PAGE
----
Repeatedly Performing Tasks
One of the prominent OCD symptoms is the repetition of certain behaviour (known as compulsions), which are often based on obsessive behaviour. For example, some OCD sufferers engage in obsessive behaviour that is related to fears of being contaminated by dirt and germs. This often results in the repetition of compulsions such as repeatedly washing hands and frequent cleaning. This article looks at some of the forms of obsessive behaviour that form the basis of many OCD symptoms.
What are Compulsions?Many OCD sufferers repeatedly perform tasks (compulsions) as a way of coping with the disorder. For most OCD sufferers, the obsessions that form a large part of OCD cause a lot of anxiety and distress, and repeatedly performing certain compulsions every day is a way of dealing with this. Whatever relief is achieved by performing the compulsions is usually short-lived.
In addition, performing compulsions can actually increase anxiety, particularly if they are not performed in the “correct” way. This can result in them being repeated time and time again until they have been done “correctly”. Because of this, compulsions can easily and quickly take over the lives of OCD sufferers.
Many OCD sufferers are afraid that something negative will happen if they do not perform their compulsions regularly and correctly. For example, if doors and windows are not locked or properly secured, the house will be burgled. These fears lead to the compulsion being performed numerous times to make sure that it has definitely been done. In some cases, hours can be spent checking doors, windows and electric appliances in a bid to silence the fears.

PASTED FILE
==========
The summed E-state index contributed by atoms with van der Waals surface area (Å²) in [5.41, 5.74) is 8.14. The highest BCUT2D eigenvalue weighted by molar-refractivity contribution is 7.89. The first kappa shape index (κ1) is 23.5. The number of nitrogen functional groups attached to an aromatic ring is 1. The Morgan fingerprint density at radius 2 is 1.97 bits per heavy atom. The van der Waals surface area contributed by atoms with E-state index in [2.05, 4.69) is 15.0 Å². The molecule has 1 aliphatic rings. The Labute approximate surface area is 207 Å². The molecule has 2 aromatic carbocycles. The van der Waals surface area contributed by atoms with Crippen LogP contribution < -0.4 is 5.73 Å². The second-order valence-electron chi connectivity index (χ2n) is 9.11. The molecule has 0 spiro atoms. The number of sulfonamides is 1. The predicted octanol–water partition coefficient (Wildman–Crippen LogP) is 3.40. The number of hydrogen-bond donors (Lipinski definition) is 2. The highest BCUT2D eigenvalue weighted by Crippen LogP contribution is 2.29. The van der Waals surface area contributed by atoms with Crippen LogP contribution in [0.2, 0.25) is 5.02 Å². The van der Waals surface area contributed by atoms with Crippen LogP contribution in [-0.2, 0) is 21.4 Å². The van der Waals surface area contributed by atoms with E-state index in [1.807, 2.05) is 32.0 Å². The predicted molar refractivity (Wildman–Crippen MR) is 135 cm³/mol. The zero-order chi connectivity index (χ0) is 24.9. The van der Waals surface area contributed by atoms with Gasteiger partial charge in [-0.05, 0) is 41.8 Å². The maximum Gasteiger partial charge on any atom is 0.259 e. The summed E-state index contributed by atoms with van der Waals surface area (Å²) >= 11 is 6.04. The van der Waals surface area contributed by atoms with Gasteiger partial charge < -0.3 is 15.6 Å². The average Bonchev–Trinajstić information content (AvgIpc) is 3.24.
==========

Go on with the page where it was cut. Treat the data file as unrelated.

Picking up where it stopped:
Most OCD sufferers are aware that their compulsions are excessive, but tend to be unable to stop themselves from performing them.
Examples of Repeatedly Performed TasksThese are a number of tasks that are repeatedly performed by OCD sufferers. These can include:
- Frequent cleaning
- Repeatedly washing hands and clothes
- Frequently taking showers or baths
- Avoiding coming into contact with things that may be “contaminated”
- Repeatedly checking things, such as doors, windows and electric appliances
- Mentally counting and checking things
- Arranging items in a specific way
- Mentally repeating words and phrases in a specific order
- Hoarding items that have no value or worth
- Feeling the need to perform tasks a set number of times
OCD symptoms are characterised by the repetition of certain forms of obsessive behaviour. These are known as compulsions, and can cause OCD sufferers significant anxiety and distress. It is not uncommon for compulsions to account for several hours of each day, particularly if they are not performed in what the OCD sufferer sees as the “correct” manner. OCD compulsions can take a variety of forms, but some compulsions are more common than others.
Compulsions are generally performed because an OCD sufferer has intense fears as to what may happen if they do not repeatedly ensure that the compulsion has been completed, or as an attempted coping mechanism for the distress and anxiety caused by OCD (although any relief gained from performing compulsions tends to last for only a short time).